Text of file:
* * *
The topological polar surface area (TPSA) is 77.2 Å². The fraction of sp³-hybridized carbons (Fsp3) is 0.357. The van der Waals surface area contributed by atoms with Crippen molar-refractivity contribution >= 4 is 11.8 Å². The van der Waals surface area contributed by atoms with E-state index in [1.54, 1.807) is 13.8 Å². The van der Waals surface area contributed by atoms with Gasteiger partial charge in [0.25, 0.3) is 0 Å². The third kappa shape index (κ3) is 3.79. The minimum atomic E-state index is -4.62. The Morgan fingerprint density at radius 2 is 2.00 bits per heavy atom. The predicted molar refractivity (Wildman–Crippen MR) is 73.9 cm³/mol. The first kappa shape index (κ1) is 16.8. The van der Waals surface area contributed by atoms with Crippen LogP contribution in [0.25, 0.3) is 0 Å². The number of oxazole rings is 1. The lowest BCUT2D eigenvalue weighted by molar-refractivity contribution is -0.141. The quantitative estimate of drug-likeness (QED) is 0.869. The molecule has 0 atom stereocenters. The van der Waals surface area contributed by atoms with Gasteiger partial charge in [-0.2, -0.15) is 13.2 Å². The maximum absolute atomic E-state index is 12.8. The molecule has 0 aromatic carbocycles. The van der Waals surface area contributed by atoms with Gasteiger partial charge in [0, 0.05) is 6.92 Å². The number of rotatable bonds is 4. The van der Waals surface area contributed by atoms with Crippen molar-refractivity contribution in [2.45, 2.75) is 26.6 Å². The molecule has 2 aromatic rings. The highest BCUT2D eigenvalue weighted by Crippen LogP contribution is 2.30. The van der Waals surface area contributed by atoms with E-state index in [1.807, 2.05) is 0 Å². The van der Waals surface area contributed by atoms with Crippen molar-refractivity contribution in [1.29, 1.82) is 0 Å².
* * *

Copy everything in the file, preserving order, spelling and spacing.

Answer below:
The topological polar surface area (TPSA) is 77.2 Å². The fraction of sp³-hybridized carbons (Fsp3) is 0.357. The van der Waals surface area contributed by atoms with Crippen molar-refractivity contribution >= 4 is 11.8 Å². The van der Waals surface area contributed by atoms with E-state index in [1.54, 1.807) is 13.8 Å². The van der Waals surface area contributed by atoms with Gasteiger partial charge in [0.25, 0.3) is 0 Å². The third kappa shape index (κ3) is 3.79. The minimum atomic E-state index is -4.62. The Morgan fingerprint density at radius 2 is 2.00 bits per heavy atom. The predicted molar refractivity (Wildman–Crippen MR) is 73.9 cm³/mol. The first kappa shape index (κ1) is 16.8. The van der Waals surface area contributed by atoms with Crippen LogP contribution in [0.25, 0.3) is 0 Å². The number of oxazole rings is 1. The lowest BCUT2D eigenvalue weighted by molar-refractivity contribution is -0.141. The quantitative estimate of drug-likeness (QED) is 0.869. The molecule has 0 atom stereocenters. The van der Waals surface area contributed by atoms with Gasteiger partial charge in [-0.2, -0.15) is 13.2 Å². The maximum absolute atomic E-state index is 12.8. The molecule has 0 aromatic carbocycles. The van der Waals surface area contributed by atoms with Gasteiger partial charge in [0, 0.05) is 6.92 Å². The number of rotatable bonds is 4. The van der Waals surface area contributed by atoms with Crippen molar-refractivity contribution in [2.45, 2.75) is 26.6 Å². The molecule has 2 aromatic rings. The highest BCUT2D eigenvalue weighted by Crippen LogP contribution is 2.30. The van der Waals surface area contributed by atoms with E-state index in [1.807, 2.05) is 0 Å². The van der Waals surface area contributed by atoms with Crippen molar-refractivity contribution in [1.29, 1.82) is 0 Å².